Let’s get real for a second, Pandas. I genuinely believe that we’re becoming more and more like a cyberpunk dystopia every single day. We’re developing ever more impressive technologies, but our quality of life suffers, as the wealth gap between the haves and the have-nots continues to widen. However, even in this dreary corporate landscape, you can find something to giggle about. Comedy, as always, is the silver lining that helps perk up our mood.
That’s where the r/CorporateFacepalm subreddit comes in. A cozy online community of just over 147k members, it has been documenting hilarious corporate fails on social media and in real-life since the early summer of 2015. In those 6+ years, they’ve amassed a vast archive of proof that even the biggest, most powerful global companies slip up from time to time. Sometimes, in such funny ways that we realize that the people managing the social media accounts are human, too. With human errors left, right, and center, too.
Scroll down for some of the most facepalm-worthy corporate posts on the internet, upvote the biggest fails, and let us know in the comments which of these you think are worth a gold star for the effort.
"This Is Terrible Advice For Trains"
The ‘Corporate Facepalm’ subreddit runs with the tagline, “For all the ridiculous things your company does!” And it really helps humanize the large, often faceless, corporations.
They seem much more approachable when you realize that even the biggest conglomerates, rivaling even countries with their raw financial power and political clout, aren’t perfect. They can mess up in ways that look obvious to us. Then again, hindsight is always 20/20.
Rules-wise, r/CorporateFacepalm is very light on regulating its members. All they ask from their community members is that they “don’t be a jerk,” label any NSFW post and comments as such, and avoid posting any personal information. Information about public entities is fine, however, if you’re posting a “normal” person’s name, photo, or profile, you should really block that out to protect their identity.
The subreddit’s mods also urge their members to submit original content and avoid reposting things. “If someone posted it this week, you probably shouldn't post it again. If someone posted it last year, it's probably okay. We will review this on a case-by-case basis,” they share.
Waltonchain Forgets To Switch Twitter Accounts, Self-Owns By Posting As Winner Of Their Own Contest
Maccas In A Town Called “Yass”. It Took Them Years Until They Took It Down
A Nightclubs Response To A Drink (Possibly) Being Spiked
On a more serious note, however, we do have to keep in mind that the landscape of the job industry has changed a lot in recent years. Over a decade ago, we had one of the biggest financial crashes in human history. Meanwhile, we’ve been battling the Covid-19 pandemic for the past two years.
“We had the global financial crisis which led to many millennials who were employed being displaced. When the economy recovered, it changed structurally, and many quality jobs were lost," Eddy Ng, the Smith Professor of Equity & Inclusion in Business at Queen’s University, told me during an interview with Bored Panda just last week.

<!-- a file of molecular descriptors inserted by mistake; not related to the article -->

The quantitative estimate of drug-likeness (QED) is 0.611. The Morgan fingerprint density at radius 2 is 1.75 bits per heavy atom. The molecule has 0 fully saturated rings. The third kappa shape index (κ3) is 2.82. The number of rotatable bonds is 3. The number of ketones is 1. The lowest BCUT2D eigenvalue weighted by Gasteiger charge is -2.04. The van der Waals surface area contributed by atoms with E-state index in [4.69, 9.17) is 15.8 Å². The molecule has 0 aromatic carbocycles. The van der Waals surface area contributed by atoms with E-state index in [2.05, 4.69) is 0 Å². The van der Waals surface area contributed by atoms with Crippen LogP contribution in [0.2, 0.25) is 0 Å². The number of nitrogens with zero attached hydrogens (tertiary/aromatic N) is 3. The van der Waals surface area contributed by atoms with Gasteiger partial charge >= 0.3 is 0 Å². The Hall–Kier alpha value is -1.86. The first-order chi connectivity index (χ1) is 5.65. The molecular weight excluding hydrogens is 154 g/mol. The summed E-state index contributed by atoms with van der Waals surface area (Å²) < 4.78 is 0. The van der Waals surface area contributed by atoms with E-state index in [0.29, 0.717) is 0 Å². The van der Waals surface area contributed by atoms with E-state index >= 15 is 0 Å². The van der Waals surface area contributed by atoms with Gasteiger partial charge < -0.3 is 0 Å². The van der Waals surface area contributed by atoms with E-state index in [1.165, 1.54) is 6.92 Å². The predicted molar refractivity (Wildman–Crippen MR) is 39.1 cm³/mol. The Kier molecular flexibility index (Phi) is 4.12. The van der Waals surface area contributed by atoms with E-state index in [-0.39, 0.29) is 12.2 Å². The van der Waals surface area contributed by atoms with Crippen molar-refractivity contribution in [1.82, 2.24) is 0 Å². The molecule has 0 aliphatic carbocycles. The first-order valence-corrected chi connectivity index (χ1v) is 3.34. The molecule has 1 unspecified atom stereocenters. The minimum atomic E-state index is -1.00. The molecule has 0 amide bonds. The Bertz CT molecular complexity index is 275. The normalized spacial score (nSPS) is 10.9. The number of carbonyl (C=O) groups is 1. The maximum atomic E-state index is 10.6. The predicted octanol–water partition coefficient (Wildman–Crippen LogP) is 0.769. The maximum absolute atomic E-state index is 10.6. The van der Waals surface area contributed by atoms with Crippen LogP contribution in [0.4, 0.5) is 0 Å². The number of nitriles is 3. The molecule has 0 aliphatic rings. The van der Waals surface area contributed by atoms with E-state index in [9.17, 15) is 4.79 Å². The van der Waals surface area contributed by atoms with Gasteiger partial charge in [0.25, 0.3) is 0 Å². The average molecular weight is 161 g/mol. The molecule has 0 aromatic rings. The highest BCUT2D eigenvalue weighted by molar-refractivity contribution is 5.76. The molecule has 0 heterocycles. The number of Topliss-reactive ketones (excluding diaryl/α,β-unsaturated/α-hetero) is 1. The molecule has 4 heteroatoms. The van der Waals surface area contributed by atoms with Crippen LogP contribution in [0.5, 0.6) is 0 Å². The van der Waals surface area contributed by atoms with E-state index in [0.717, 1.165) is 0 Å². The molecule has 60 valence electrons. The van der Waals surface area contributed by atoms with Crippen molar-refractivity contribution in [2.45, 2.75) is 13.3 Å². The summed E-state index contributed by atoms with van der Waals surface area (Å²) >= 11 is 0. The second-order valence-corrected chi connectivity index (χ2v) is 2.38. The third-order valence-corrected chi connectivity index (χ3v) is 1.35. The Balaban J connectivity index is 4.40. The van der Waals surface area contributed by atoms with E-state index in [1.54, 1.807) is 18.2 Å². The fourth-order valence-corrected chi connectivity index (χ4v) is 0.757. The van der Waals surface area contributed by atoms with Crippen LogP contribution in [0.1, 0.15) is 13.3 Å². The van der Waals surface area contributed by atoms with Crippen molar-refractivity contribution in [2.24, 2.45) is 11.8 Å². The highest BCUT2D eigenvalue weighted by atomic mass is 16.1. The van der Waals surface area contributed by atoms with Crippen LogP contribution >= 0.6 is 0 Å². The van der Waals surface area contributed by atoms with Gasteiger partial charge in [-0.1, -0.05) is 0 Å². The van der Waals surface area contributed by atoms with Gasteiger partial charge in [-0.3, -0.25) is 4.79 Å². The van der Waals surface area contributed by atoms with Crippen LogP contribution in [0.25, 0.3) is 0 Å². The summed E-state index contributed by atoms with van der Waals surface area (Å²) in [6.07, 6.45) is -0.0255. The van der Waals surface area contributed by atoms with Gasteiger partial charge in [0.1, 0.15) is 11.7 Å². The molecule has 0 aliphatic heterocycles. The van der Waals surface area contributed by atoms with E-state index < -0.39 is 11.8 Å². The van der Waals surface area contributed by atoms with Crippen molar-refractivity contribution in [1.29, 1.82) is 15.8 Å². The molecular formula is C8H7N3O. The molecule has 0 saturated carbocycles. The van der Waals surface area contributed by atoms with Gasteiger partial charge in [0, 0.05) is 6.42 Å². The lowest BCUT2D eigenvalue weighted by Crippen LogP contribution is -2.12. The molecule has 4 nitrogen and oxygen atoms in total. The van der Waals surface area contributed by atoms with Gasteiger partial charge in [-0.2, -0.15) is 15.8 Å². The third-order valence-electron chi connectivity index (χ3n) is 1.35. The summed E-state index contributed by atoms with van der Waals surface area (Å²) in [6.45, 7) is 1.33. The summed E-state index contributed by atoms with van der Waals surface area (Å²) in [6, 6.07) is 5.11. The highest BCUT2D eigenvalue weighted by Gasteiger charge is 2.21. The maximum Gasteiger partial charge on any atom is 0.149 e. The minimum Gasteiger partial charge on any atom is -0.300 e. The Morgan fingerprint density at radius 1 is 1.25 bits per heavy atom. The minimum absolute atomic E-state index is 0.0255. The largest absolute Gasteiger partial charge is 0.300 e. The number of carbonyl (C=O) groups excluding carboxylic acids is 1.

According to the professor, the 2008 financial crisis led to the emergence of precarious jobs, the gig/sharing economy, and the rise of digital labor. As a result, some people were unable to join the new economy. Income and social inequality were on the rise.
According to Eddy, some racialized groups, like Black and Brown workers, fall into a poverty trap, unable to climb out of it. Financial literacy isn’t enough to help people pull themselves out of poverty, though it might be a helpful tool otherwise. “You need to have the resources to, for example, access training and education," the professor said.
In the present day, we see that the Covid-19 pandemic has exacerbated the very same income and social inequalities that the 2008 crash brought to light.
“Workers work more hours with lower pay in order to survive. That leaves little time to accumulate the necessary resources for skill upgrades or retooling for the new economy. This is the poverty trap I alluded to," the professor said.
Blizzard Supporting People To Stand Up For Their Cause, Meanwhile
Financial expert Sam Dogen explained to me earlier that the reality is that some CEOs can get millions of dollars while average employees might be scared for their job security. There’s an extreme dichotomy between the fortunate and the average.
“CEOs have no magical powers. Yes, they have the operational experience to run big companies. However, they are often just spokespeople and ambassadors of the firm. One person cannot make that big a difference in a large organization. If Tim Cook from Apple steps down, the company will be fine. Another overpaid CEO will take his place,” he told Bored Panda.
“The reason why CEOs can get paid so much is due to the direct correlation of the size of the company. When a company is worth hundreds of billions of dollars, it’s easier to pay a CEO tens of millions of dollars a year, which comprised mostly of stock options,” the expert said.
“At the end of the day, the CEO and the Board of Directors’ goal is to provide as much value and returns as possible for its shareholders. And if that means firing thousands of employees, then that is what they will do. It is a sad reality of extreme capitalism.”
According to financial expert Sam, the employment situation is going to get more competitive in the future, as technologies change and globalization continues to be a powerful force.
“Now, a company can more easily hire a hungry person from a developing country who is willing to earn much less. The work-from-home trend is here to stay. The other trend we should see is more people becoming freelancers instead of full-time employees. The ability to work from home has created more solopreneurs who see more business opportunity taking on multiple clients at once.”